- skipped diligence procedures and investigations of prospective outlets that had been cut off by other money transmission companies on suspicion of fraud.
If true, these allegations could constitute a violation of the Bank Secrecy Act’s requirement that a financial organization like MoneyGram institute and maintain AML procedures.
What Does FinCEN Want?
FinCEN assessed Mr. Haider for a 190-day period from late 2007 to early 2008. FinCEN concluded that, during that period, Mr. Haider played a direct role in the failure to institute and maintain adequate AML systems. For his failures, FinCEN reasoned, Mr. Haider should be held personally liable.
It could have been worse, I suppose. The applicable penalties for AML failures like the ones at issue amount to $25,000 per day for every day the CCO’s organization remains unprotected. FinCEN has accused Mr. Haider of being responsible for presiding over MoneyGram’s compliance department for 190 willfully unprotected days, which would bring his penalties to the tidy sum of $4.75 million.
FinCEN assessed his penalty at $1 million.
Another Risk for CCOs
There’s no question that being a CCO of a major corporation is a stressful job. Being CCO of a financial services company or bank is even more stressful, given the high-stakes world of SARs and other regulatory limitations and requirements. Large financial institutions employ entire departments of people to help with AML requirements.
Mr. Haider’s case is interesting in part because of its rarity – the government seldom (if ever) pursues individuals for claims like these. Plus, it showcases just how risky the CCO job can be. Several in the compliance industry have expressed concern about the government’s actions here, suggesting that Mr. Haider may have been the fall guy for more profit-driven business executives within the company.
MoneyGram, of course, has distanced itself from Mr. Haider, stating
Tom Haider has not been an employee of MoneyGram since May 2008. Since that time, MoneyGram’s management, organizational structure and programs have changed significantly. It is MoneyGram’s policy not to comment on ongoing litigation.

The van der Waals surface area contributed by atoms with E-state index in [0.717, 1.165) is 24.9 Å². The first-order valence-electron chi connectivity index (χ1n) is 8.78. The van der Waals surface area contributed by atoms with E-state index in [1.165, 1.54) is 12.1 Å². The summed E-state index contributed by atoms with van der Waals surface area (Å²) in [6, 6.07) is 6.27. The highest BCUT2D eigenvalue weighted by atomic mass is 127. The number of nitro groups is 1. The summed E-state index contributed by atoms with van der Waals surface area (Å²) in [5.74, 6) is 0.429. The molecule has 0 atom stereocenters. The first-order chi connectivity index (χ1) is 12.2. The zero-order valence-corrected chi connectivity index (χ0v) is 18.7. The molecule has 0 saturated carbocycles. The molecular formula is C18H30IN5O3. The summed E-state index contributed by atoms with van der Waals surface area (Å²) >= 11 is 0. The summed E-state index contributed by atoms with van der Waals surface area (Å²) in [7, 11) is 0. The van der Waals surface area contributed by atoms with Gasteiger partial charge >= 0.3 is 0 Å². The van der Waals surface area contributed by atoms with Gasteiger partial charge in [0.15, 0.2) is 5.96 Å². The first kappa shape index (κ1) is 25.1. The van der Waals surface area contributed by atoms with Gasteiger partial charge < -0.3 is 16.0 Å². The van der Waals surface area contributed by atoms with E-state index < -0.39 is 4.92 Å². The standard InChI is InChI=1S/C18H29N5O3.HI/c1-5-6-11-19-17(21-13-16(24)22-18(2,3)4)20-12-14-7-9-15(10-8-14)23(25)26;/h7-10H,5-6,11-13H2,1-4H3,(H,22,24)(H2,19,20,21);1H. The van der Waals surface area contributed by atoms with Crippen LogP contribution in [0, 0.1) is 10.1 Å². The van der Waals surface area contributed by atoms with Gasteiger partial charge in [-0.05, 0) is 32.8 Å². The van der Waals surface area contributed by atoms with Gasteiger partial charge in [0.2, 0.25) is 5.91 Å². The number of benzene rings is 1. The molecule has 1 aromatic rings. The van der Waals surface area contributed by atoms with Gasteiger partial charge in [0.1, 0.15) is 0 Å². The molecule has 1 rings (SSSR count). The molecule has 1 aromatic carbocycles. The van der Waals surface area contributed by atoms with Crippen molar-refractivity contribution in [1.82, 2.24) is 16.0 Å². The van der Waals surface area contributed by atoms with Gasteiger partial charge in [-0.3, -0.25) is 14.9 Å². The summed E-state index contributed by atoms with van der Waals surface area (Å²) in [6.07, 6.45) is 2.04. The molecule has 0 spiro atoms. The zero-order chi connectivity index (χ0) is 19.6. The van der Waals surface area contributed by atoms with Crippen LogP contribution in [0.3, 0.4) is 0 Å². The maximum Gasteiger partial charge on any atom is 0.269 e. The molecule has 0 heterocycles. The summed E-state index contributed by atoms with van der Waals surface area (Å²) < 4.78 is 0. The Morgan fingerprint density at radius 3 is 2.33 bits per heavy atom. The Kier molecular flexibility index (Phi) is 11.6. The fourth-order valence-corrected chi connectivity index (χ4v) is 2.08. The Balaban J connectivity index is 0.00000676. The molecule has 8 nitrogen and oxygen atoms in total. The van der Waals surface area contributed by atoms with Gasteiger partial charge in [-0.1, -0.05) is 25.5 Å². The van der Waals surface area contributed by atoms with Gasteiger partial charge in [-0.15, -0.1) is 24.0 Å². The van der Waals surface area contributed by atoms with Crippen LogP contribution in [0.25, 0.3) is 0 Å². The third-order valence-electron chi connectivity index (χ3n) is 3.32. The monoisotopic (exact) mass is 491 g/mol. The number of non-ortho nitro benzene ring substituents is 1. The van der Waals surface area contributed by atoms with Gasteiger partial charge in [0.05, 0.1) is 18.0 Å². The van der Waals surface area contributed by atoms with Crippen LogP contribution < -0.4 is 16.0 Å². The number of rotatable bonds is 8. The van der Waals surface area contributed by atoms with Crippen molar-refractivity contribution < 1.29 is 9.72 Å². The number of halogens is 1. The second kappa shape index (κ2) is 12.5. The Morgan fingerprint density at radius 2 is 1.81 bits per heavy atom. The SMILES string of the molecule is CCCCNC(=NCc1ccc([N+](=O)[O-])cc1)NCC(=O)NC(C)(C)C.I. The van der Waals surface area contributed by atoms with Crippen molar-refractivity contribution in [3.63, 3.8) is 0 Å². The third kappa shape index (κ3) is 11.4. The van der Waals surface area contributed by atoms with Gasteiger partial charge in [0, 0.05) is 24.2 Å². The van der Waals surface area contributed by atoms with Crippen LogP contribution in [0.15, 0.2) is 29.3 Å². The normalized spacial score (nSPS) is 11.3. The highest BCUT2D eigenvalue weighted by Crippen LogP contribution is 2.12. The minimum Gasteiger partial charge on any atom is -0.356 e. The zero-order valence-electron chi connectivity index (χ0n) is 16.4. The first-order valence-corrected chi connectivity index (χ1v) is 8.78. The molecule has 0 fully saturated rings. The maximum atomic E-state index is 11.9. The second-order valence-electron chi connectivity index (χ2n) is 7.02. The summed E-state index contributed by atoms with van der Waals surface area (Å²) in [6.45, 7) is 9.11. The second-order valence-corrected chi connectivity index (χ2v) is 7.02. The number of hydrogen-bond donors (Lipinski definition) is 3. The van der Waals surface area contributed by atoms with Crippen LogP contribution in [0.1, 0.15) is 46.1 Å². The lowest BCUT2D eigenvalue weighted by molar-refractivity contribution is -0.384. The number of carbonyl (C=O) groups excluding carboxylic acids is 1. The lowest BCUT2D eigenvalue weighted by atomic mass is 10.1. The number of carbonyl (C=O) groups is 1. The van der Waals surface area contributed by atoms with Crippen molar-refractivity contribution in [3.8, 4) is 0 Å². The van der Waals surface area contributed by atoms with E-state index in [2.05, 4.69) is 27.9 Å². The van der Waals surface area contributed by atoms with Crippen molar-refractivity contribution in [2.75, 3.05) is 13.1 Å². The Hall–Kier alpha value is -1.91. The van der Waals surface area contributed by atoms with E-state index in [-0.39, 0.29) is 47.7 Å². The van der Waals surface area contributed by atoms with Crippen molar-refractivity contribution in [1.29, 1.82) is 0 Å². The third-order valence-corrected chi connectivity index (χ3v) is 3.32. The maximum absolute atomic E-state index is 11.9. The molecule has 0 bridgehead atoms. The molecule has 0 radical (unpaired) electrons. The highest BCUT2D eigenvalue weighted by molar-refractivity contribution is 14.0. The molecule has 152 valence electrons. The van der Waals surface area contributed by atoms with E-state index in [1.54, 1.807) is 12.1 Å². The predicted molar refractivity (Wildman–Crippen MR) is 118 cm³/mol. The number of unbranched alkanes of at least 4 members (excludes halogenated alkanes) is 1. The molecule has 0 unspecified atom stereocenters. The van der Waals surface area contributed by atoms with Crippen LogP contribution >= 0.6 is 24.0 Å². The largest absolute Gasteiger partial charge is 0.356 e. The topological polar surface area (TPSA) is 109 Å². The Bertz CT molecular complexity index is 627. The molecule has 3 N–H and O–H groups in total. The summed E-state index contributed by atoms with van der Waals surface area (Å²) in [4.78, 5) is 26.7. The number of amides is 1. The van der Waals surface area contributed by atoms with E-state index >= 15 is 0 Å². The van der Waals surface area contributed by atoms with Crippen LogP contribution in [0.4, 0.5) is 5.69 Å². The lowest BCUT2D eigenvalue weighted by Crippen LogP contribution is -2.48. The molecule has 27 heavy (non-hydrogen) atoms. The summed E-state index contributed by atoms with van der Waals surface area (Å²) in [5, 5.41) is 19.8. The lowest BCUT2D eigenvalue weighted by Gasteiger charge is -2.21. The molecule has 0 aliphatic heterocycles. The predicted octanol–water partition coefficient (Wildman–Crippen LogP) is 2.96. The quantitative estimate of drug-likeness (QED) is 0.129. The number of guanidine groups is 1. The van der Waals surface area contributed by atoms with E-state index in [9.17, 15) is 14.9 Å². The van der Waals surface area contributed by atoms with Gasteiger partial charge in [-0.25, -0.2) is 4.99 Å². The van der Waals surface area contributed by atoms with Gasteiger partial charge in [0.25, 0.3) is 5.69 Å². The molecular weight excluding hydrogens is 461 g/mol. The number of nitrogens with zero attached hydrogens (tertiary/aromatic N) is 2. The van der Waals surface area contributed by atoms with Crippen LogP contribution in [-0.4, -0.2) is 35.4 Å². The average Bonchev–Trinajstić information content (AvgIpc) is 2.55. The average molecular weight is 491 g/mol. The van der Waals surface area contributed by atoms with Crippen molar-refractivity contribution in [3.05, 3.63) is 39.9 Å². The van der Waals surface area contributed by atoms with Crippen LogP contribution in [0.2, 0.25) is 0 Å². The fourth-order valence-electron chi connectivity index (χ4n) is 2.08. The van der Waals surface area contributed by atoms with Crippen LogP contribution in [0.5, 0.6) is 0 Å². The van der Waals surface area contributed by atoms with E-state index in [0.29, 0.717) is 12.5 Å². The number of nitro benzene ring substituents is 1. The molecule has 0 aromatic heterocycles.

I would suspect that MoneyGram does not want this case to proceed into discovery. That is where Mr. Haider’s defense team will explore which executives at MoneyGram knew about any potential problems with compliance. That may not be a comfortable process for former (or current) management.
Based on the docket, it looks like Mr. Haider is prepared to fight. Given that this is only a civil case, the government does not have its usual hammer of jail time to deters Mr. Haider from challenging its allegations.
In a brief supporting a motion to transfer the case to the District of Minnesota (where Mr. Haider worked and where MoneyGram was headquartered at the relevant time) and out of the
Sovereign Southern District of New York, Mr. Haider’s counsel previews a possible defense:
As will become clear as this litigation progresses, a central issue facing MoneyGram at the time was data aggregation. Part of MoneyGram’s AML program focused on the ability to analyze millions of transactions to identify patterns that would give rise to filing a SAR. Customers have the ability to walk into a MoneyGram outlet throughout the country and direct the transmission of funds to another individual or entity either inside the United States or outside the country. MoneyGram does not obtain the same customer information as a typical bank, broker, or mutual fund (e.g., no account opening information). Contrary to the allegations in the Complaint, matching fraudulent transactions with agents was not a facile process.
I hope Mr. Haider will fight the good fight here, and I’ll be keeping an eye on the docket to see how the case develops.